After falling into a slump that lasted most of the month of May, Jacoby Ellsbury stole his way back toward his customary performance last week, going 8 for 23 (.348) with 5 rbis and 4 stolen bases, despite an overall mediocre performance by his team, the Yankees. The stolen bases are particularly noteworthy, since they raised him from 11th in the majors last week to 6th overall. During his career Ellsbury has 3 times led the American League in stolen bases.
He isn’t the only Mormon to do well at the plate last week. The As Eric Sogard also cracked .300 — going 5 for 13 (.385) with a run scored. But Sogard’s part-time role means he gets fewer plate appearances, and his record reflects that. And while Sogard is popular with fans, its hard to justify his presence in the lineup when he is hitting just .207 for the season.
While Jeremy Guthrie isn’t known as the kind of pitcher who will lead your rotation, he does usually provide the kind of solid starts that a good team can use. He fits well as a 4th or 5th starter, let’s say. But occasionally even 5th starters show a little brilliance, like Guthrie managed last week. He pitched for 7 innings against the White Sox, giving up just 1 run, 3 hits and 2 walks. For the game he had a 1.29 era and a 0.71 WHIP—exactly what you want from the ace of your staff. I’m sure Guthrie wishes he could pitch like this every start.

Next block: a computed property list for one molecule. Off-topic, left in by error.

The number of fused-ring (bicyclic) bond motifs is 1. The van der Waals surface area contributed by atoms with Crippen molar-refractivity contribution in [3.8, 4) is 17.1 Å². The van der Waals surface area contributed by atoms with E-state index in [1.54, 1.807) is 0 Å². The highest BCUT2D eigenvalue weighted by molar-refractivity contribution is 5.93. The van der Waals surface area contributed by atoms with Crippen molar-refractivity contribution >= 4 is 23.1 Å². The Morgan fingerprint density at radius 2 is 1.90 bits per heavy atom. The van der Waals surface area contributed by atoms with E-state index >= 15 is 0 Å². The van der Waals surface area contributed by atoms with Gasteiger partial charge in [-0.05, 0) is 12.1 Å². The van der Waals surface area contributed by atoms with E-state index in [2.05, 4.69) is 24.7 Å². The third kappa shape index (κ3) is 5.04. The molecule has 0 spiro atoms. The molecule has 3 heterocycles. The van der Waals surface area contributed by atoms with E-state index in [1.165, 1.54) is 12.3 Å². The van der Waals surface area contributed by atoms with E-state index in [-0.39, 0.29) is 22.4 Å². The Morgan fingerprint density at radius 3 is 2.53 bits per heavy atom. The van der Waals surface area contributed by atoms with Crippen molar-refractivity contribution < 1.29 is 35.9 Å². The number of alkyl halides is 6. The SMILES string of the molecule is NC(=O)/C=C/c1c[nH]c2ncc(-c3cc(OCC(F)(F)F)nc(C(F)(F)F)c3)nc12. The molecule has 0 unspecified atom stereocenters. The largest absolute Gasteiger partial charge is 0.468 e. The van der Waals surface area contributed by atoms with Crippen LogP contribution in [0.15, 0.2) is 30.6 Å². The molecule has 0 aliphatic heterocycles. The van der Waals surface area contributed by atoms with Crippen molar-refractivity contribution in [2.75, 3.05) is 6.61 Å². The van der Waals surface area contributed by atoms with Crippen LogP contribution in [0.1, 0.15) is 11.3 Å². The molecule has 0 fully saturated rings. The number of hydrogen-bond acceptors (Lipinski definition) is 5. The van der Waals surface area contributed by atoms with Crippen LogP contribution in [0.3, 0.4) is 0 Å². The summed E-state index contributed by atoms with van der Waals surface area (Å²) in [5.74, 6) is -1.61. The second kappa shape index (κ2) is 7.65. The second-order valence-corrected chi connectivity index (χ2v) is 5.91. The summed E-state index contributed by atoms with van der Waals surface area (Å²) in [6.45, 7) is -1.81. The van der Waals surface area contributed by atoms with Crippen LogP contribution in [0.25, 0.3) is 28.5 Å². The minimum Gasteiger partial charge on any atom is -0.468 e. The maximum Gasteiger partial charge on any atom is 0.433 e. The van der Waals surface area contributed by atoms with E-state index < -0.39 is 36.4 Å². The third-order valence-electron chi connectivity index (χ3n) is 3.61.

Its amazing how different the regular season can be from spring training. Last week, Elliot Johnson was on top of the Mormon players in spring training, and this week, in the regular season, he is on the bottom, while Jacoby Ellsbury, mediocre in most of spring training, has transformed into the best performer among the Mormon players.
Ellsbury started the season in 3s — hitting .333 (7 for 21), scoring 3 runs, stealing 3 bases and walking three times. All this he managed while his team (the Yankees) managed a mediocre performance.
If it is possible to “win” spring training, then Elliot Johnson has pulled it off this year. Johnson, who has built a career as a utility infielder, did what he needed to. He was .345/.387/.586 during the spring—numbers that would attract the attention of any manager. But Johnson has managed similar numbers in previous years in spring training—in 2008 and 2011—but his performance during the year has fallen far short. His best year in the majors was 2012, when he hit .242/.304/.350. Still, his performance has won him a spot in the opening day roster. Without doubt, he will be trying to do still better this year.
Johnson was particularly strong during the last week of spring training, when he led all the other Mormon players except the Rangers’ Adam Rosales. Rosales was 5 for 11 last week (.455) with a run scored. But Rosales hasn’t done nearly as well as Johnson, recording a weak .191 spring batting average. And also unlike Johnson, Rosales has been designated for assignment to AAA.
The Washington National’s Doug Fister has been very strong in his few innings of work this Spring Training, despite working through elbow inflammation that delayed his work. Fister has thrown for 5.2 innings and given up just 1 earned run and 1 walk while striking out 6. This past week he worked for 3.2 scoreless innings. So far he has the best record among Mormon pitchers albeit with some of the fewest innings of work.